Sustainably sourced packaged materials are becoming a leading factor in Canadians’ purchasing decisions, with 62% of Canadians willing to pay more for such products. According to Asia Pulp & Paper’s (APP’s) third annual Attitudes Towards Sustainability report, 74% of Canadians consider sustainability an important factor when making purchases. This trend was especially reflected in food packaging where a majority of Canadian adults (62%) were willing to pay more for products packaged in sustainable materials – with 40% saying they would be open to paying up to 10% more. The sustainability survey was given to a representative sample of 1,003 Canadian adults. Online interviews took place between August 13 and 18, 2019.
“Canadians, especially adults between the age of 18 and 34, clearly value brands that are invested in sustainability, and it’s encouraging to see the demand for high-quality, eco-friendly products and packaging,” said Ian Lifshitz, Vice President of Sustainability and Stakeholder Relations at Asia Pulp & Paper Canada. “This is what pushes the industry to stay focused on innovation and develop new merchandise supported by fully sustainable supply chains.”
While sustainability was found to be most important to Canadians when making purchasing decisions related to food packaging (63%), it was also important to over half of consumers when buying retail goods (56%) and office goods (53%). “When asked who was responsible for improving sustainability, roughly half (49%) of consumers felt individuals themselves played an important role. That’s a lot of people feeling empowered to affect change without waiting for governments or brands to take the lead. This tells me that our industry must continue to innovate and offer alternative solutions,” Lifshitz added.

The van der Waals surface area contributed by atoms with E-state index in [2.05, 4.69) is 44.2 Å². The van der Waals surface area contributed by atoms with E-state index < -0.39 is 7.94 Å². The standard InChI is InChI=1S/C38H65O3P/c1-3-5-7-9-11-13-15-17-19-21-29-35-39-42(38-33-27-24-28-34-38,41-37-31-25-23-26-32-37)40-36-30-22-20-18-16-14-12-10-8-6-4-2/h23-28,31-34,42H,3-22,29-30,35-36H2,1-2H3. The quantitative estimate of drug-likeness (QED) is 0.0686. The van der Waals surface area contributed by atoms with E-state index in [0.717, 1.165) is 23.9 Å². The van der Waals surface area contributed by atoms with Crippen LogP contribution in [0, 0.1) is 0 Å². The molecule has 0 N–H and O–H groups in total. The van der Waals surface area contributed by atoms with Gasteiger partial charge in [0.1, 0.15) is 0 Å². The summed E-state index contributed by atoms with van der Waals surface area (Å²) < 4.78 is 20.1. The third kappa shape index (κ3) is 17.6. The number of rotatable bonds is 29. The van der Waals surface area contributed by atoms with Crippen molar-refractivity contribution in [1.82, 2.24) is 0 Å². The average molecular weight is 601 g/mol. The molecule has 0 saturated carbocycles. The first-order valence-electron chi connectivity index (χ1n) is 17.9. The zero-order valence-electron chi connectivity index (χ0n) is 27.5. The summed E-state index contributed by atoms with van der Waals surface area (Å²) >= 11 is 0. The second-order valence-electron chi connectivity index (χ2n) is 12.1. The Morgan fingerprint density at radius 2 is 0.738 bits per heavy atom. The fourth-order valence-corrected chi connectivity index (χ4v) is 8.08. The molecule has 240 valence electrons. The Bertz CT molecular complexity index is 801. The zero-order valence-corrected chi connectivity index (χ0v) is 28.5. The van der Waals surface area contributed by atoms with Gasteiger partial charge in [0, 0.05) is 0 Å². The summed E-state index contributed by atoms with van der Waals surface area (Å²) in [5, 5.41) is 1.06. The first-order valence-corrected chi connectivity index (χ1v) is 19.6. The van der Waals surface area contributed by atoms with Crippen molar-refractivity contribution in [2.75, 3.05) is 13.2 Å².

Regardless of who Canadians felt was responsible for change, almost the entire nation demonstrated a commitment to act. A huge 97% engaged in some form of sustainable activity such as recycling (90%), using reusable food containers or shopping bags (79%) and limiting use of single-use plastics like straws and cutlery (66%). Other sustainable activities included printing less paper (56%) and composting (48%).